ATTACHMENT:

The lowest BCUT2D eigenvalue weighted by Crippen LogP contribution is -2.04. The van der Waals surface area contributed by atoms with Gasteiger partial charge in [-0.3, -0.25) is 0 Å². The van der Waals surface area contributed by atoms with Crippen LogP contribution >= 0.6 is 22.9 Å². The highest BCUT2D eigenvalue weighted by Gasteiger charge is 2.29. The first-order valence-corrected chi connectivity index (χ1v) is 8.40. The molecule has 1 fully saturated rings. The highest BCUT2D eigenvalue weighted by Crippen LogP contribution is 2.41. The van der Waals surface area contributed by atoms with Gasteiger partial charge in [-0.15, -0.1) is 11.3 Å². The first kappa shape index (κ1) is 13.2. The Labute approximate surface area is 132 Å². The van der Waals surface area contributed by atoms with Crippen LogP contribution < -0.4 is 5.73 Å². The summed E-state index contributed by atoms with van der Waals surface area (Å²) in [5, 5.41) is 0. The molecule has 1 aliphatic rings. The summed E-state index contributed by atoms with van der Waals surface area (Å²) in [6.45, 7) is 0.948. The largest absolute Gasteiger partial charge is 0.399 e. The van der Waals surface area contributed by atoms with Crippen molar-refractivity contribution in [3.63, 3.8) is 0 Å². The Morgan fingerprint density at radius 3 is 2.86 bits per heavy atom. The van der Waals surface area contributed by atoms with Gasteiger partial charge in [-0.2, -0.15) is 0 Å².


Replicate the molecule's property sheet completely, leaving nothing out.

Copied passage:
The lowest BCUT2D eigenvalue weighted by Crippen LogP contribution is -2.04. The van der Waals surface area contributed by atoms with Gasteiger partial charge in [-0.3, -0.25) is 0 Å². The van der Waals surface area contributed by atoms with Crippen LogP contribution >= 0.6 is 22.9 Å². The highest BCUT2D eigenvalue weighted by Gasteiger charge is 2.29. The first-order valence-corrected chi connectivity index (χ1v) is 8.40. The molecule has 1 fully saturated rings. The highest BCUT2D eigenvalue weighted by Crippen LogP contribution is 2.41. The van der Waals surface area contributed by atoms with Gasteiger partial charge in [-0.15, -0.1) is 11.3 Å². The first kappa shape index (κ1) is 13.2. The Labute approximate surface area is 132 Å². The van der Waals surface area contributed by atoms with Crippen LogP contribution < -0.4 is 5.73 Å². The summed E-state index contributed by atoms with van der Waals surface area (Å²) in [5, 5.41) is 0. The molecule has 1 aliphatic rings. The summed E-state index contributed by atoms with van der Waals surface area (Å²) in [6.45, 7) is 0.948. The largest absolute Gasteiger partial charge is 0.399 e. The van der Waals surface area contributed by atoms with Crippen molar-refractivity contribution in [3.63, 3.8) is 0 Å². The Morgan fingerprint density at radius 3 is 2.86 bits per heavy atom. The van der Waals surface area contributed by atoms with Gasteiger partial charge in [-0.2, -0.15) is 0 Å².